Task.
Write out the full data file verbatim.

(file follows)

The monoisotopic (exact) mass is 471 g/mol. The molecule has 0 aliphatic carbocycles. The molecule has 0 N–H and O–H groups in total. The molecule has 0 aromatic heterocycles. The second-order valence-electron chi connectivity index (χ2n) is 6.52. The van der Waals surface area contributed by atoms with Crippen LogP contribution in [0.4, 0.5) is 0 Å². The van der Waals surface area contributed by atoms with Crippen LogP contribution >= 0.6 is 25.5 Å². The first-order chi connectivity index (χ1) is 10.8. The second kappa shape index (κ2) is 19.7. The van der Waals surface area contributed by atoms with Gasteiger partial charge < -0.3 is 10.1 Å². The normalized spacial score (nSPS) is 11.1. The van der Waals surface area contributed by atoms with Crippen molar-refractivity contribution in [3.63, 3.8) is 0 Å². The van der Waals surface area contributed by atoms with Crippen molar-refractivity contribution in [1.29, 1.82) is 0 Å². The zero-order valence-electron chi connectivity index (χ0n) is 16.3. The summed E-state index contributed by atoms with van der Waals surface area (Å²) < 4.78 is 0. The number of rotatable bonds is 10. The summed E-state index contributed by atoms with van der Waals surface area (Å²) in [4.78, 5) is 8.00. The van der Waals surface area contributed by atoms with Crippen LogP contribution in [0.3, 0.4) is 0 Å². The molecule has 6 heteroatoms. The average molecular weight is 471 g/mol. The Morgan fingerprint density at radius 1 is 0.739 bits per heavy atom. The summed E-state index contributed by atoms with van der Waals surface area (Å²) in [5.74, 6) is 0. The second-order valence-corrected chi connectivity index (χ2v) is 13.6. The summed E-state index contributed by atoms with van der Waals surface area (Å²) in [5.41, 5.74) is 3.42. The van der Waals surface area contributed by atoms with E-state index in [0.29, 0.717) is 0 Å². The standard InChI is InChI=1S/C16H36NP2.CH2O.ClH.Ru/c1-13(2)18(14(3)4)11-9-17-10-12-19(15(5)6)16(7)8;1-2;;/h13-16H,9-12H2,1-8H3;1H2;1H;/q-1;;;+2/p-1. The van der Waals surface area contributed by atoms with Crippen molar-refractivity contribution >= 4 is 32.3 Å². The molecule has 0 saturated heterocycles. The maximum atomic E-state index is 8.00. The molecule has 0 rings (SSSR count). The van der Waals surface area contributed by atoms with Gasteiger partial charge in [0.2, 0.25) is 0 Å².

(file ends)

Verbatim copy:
The monoisotopic (exact) mass is 471 g/mol. The molecule has 0 aliphatic carbocycles. The molecule has 0 N–H and O–H groups in total. The molecule has 0 aromatic heterocycles. The second-order valence-electron chi connectivity index (χ2n) is 6.52. The van der Waals surface area contributed by atoms with Crippen LogP contribution in [0.4, 0.5) is 0 Å². The van der Waals surface area contributed by atoms with Crippen LogP contribution >= 0.6 is 25.5 Å². The first-order chi connectivity index (χ1) is 10.8. The second kappa shape index (κ2) is 19.7. The van der Waals surface area contributed by atoms with Gasteiger partial charge < -0.3 is 10.1 Å². The normalized spacial score (nSPS) is 11.1. The van der Waals surface area contributed by atoms with Crippen molar-refractivity contribution in [3.63, 3.8) is 0 Å². The van der Waals surface area contributed by atoms with Crippen molar-refractivity contribution in [1.29, 1.82) is 0 Å². The zero-order valence-electron chi connectivity index (χ0n) is 16.3. The summed E-state index contributed by atoms with van der Waals surface area (Å²) < 4.78 is 0. The number of rotatable bonds is 10. The summed E-state index contributed by atoms with van der Waals surface area (Å²) in [4.78, 5) is 8.00. The van der Waals surface area contributed by atoms with Crippen LogP contribution in [0.3, 0.4) is 0 Å². The molecule has 6 heteroatoms. The average molecular weight is 471 g/mol. The Morgan fingerprint density at radius 1 is 0.739 bits per heavy atom. The summed E-state index contributed by atoms with van der Waals surface area (Å²) in [5.74, 6) is 0. The second-order valence-corrected chi connectivity index (χ2v) is 13.6. The summed E-state index contributed by atoms with van der Waals surface area (Å²) in [5.41, 5.74) is 3.42. The van der Waals surface area contributed by atoms with E-state index in [0.29, 0.717) is 0 Å². The standard InChI is InChI=1S/C16H36NP2.CH2O.ClH.Ru/c1-13(2)18(14(3)4)11-9-17-10-12-19(15(5)6)16(7)8;1-2;;/h13-16H,9-12H2,1-8H3;1H2;1H;/q-1;;;+2/p-1. The van der Waals surface area contributed by atoms with Crippen molar-refractivity contribution >= 4 is 32.3 Å². The molecule has 0 saturated heterocycles. The maximum atomic E-state index is 8.00. The molecule has 0 rings (SSSR count). The van der Waals surface area contributed by atoms with Gasteiger partial charge in [0.2, 0.25) is 0 Å².